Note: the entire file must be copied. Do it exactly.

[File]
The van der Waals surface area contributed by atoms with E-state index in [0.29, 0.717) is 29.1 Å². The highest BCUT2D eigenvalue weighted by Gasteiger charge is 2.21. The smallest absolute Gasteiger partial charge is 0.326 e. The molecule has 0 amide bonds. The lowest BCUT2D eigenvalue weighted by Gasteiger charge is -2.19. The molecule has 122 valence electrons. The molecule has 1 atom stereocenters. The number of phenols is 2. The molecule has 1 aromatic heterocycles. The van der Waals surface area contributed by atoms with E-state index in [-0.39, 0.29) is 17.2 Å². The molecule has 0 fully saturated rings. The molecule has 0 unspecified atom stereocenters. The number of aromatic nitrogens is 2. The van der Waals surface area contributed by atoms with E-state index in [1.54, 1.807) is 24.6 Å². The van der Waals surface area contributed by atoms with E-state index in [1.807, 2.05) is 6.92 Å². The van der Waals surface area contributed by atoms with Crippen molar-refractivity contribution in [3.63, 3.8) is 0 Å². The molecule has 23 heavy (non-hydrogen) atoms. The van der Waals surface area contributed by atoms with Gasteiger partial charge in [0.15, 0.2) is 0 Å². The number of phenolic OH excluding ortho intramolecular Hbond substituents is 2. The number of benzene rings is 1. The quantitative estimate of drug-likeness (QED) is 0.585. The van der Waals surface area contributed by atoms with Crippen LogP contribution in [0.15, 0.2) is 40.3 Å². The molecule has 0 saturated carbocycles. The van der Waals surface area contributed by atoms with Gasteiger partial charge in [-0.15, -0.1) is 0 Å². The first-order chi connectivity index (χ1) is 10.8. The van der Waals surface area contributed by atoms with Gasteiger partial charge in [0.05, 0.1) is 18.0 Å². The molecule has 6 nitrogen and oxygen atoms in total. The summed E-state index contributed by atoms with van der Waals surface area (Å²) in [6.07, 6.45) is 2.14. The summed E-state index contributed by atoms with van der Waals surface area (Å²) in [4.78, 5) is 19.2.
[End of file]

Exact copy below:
The van der Waals surface area contributed by atoms with E-state index in [0.29, 0.717) is 29.1 Å². The highest BCUT2D eigenvalue weighted by Gasteiger charge is 2.21. The smallest absolute Gasteiger partial charge is 0.326 e. The molecule has 0 amide bonds. The lowest BCUT2D eigenvalue weighted by Gasteiger charge is -2.19. The molecule has 122 valence electrons. The molecule has 1 atom stereocenters. The number of phenols is 2. The molecule has 1 aromatic heterocycles. The van der Waals surface area contributed by atoms with E-state index in [-0.39, 0.29) is 17.2 Å². The molecule has 0 fully saturated rings. The molecule has 0 unspecified atom stereocenters. The number of aromatic nitrogens is 2. The van der Waals surface area contributed by atoms with E-state index in [1.54, 1.807) is 24.6 Å². The van der Waals surface area contributed by atoms with E-state index in [1.807, 2.05) is 6.92 Å². The van der Waals surface area contributed by atoms with Crippen molar-refractivity contribution in [3.63, 3.8) is 0 Å². The molecule has 23 heavy (non-hydrogen) atoms. The van der Waals surface area contributed by atoms with Gasteiger partial charge in [0.15, 0.2) is 0 Å². The number of phenolic OH excluding ortho intramolecular Hbond substituents is 2. The number of benzene rings is 1. The quantitative estimate of drug-likeness (QED) is 0.585. The van der Waals surface area contributed by atoms with Crippen LogP contribution in [0.15, 0.2) is 40.3 Å². The molecule has 0 saturated carbocycles. The van der Waals surface area contributed by atoms with Gasteiger partial charge in [-0.15, -0.1) is 0 Å². The first-order chi connectivity index (χ1) is 10.8. The van der Waals surface area contributed by atoms with Gasteiger partial charge in [0.05, 0.1) is 18.0 Å². The molecule has 6 nitrogen and oxygen atoms in total. The summed E-state index contributed by atoms with van der Waals surface area (Å²) in [6.07, 6.45) is 2.14. The summed E-state index contributed by atoms with van der Waals surface area (Å²) in [4.78, 5) is 19.2.